Northern Arizona Healthcare’s plan to build a new hospital to provide better care to the region will not increase the cost of health care for its patients.
Health care costs to the vast majority of our patients are determined by the amount the federal government pays for health care in the Medicare program. These rates are set annually by the federal government. For patients with private insurance, their rates are typically set as a percentage of the Medicare payment amount. In both cases, these are fixed-rate payments based on the type of procedure or care a patient receives. (Read more on this from the American Hospital Association.)
For any uninsured or self-pay patients, NAH always works closely with the patient and their family to locate and secure third-party payment resources, and has financial assistance programs to ensure patients can get the care they need.
NAH negotiates with private insurance companies – or advocates for rates set by the federal government in the case of Medicare and Medicaid – to aim for rates that fully cover the cost of care. In recent years those rates have not kept up with the cost of providing care. Hospitals pay the same inflation on labor and supplies that the rest of the economy and households experience. This is why many hospitals are struggling financially.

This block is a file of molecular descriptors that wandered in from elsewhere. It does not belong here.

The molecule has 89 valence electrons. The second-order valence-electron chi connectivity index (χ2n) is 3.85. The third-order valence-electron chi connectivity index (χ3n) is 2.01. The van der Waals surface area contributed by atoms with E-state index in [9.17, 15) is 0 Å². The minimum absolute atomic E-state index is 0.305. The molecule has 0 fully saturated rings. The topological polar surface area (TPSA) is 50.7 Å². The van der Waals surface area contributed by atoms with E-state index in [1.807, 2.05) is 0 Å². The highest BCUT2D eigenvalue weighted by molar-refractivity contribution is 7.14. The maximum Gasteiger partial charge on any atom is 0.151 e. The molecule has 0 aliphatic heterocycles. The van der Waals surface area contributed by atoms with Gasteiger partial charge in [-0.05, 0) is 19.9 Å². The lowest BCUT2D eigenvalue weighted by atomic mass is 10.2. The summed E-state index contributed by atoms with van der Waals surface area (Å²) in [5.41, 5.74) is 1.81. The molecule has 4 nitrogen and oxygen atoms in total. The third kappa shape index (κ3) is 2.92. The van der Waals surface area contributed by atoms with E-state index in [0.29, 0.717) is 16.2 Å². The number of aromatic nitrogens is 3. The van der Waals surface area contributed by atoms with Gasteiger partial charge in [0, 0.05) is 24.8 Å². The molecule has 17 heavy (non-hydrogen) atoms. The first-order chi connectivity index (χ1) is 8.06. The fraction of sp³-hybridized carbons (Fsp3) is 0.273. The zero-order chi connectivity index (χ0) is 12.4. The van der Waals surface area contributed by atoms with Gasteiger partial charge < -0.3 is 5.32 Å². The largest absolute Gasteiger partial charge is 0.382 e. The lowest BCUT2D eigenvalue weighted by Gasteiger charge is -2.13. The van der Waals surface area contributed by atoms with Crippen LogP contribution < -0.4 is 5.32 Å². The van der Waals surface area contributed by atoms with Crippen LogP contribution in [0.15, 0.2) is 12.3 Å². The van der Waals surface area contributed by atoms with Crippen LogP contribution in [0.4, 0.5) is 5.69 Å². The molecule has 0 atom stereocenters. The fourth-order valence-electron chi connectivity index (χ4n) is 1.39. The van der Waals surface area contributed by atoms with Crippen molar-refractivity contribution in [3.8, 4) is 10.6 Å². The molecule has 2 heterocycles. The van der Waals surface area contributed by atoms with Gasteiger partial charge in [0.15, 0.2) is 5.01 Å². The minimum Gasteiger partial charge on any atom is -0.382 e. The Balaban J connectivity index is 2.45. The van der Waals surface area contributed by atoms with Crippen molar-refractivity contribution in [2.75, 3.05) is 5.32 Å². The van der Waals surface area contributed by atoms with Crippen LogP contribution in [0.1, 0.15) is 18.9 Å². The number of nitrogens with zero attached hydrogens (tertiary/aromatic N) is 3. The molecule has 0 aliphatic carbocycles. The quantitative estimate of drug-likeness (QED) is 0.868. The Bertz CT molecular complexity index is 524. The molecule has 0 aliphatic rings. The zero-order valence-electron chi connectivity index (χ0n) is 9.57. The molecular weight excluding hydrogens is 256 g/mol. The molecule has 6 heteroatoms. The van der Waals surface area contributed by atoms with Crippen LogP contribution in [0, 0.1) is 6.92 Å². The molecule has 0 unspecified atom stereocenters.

NAH already must budget a certain amount of operating expense to maintain or improve all facilities. The cost for the new hospital will be incorporated into this same budgeting process as NAH pays back the cost of construction over the next several decades. The difference to this expense will be minimal when compared to NAH’s current cost of operating in, and maintaining, an outdated hospital facility.
If voters say Yes on Proposition 480 this year to approve the rezoning needed for NAH to build a new hospital at no cost to taxpayers, the rates patients pay for health care will still be determined largely by the federal government and private insurance companies. The land development decision to build a hospital that can serve this region for decades to come is unrelated to the set rates patients will pay when seeking care for appendicitis, injuries from a car accident, or cancer-related surgery, for example.
The rates NAH patients pay for health care are in line with what patients pay when they see other health care systems in Arizona. Our plans to build a new hospital do not change the cost of care. In fact, by building a facility that can more efficiently treat patients, NAH will not have to send thousands of patients a year out of the area for care, which also reduces the cost to patients.
For more information on the new hospital, read: